For many years academic researchers and device companies alike have investigated, developed and studied that artificial pancreas. The system isn’t really a pancreas per se but rather a multi-component system that continuously measures glucose (via a subcutaneous sensor), uses a computerized closed loop controller to determine the proper insulin infusion rate and and then automatically adjusts insulin delivery via a subcutaneous insulin pump.
Many of these automatic feedback control systems are in clinical trials and there has been enthusiasm generated by NIH and JDRF sponsored research in this field.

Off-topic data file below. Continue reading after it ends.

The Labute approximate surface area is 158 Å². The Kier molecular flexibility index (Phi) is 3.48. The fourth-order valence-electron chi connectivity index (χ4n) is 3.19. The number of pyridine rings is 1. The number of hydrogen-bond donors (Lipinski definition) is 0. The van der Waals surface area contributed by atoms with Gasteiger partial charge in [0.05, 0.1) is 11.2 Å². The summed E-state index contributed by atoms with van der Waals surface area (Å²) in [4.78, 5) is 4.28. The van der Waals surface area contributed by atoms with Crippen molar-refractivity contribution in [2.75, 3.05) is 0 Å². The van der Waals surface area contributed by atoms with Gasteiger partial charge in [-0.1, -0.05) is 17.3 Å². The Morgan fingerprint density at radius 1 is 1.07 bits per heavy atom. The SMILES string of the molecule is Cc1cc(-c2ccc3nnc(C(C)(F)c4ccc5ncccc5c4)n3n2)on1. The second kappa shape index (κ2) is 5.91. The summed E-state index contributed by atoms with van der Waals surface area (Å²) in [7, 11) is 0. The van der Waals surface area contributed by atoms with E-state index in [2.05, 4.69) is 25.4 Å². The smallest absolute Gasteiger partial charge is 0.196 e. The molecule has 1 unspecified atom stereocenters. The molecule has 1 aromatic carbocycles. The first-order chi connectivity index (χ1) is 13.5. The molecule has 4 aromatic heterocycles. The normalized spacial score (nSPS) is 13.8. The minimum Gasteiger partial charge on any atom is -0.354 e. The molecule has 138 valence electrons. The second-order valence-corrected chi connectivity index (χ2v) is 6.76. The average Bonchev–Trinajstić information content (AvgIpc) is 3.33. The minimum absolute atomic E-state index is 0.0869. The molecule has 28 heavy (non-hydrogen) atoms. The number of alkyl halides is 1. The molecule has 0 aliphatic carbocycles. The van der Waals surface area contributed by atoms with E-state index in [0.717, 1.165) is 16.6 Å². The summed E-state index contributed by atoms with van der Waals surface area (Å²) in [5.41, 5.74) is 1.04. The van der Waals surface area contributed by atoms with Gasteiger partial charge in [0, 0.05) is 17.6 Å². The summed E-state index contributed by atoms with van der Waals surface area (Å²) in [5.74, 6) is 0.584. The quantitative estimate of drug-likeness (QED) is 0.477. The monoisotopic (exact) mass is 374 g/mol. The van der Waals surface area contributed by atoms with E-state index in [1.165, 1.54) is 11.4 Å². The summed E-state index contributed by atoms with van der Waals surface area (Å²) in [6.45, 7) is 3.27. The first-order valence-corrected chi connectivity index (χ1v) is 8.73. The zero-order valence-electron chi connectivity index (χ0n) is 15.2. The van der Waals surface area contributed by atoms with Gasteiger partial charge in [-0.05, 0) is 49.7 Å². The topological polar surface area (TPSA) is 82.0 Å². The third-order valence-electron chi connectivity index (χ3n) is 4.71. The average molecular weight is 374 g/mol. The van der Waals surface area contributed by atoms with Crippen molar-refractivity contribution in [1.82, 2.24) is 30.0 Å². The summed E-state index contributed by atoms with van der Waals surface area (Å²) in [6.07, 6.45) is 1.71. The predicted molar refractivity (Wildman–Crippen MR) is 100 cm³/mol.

I don’t think the artificial pancreas is far off at all, although the first generation may not be the fully automated high performing system that we dream about. Insulin pumps are reliable and sophisticated control systems have been developed that optimize insulin delivery decisions using a personalized predictive model (i.e., determines future glucose response via an adaptive nonlinear PK/PD equation). The weak link, in my opinion, is the glucose sensing system. Continuous glucose monitors have improved but may not be at the point were tight glycemic control is possible. However, some level of autonomous action does seem feasible – today.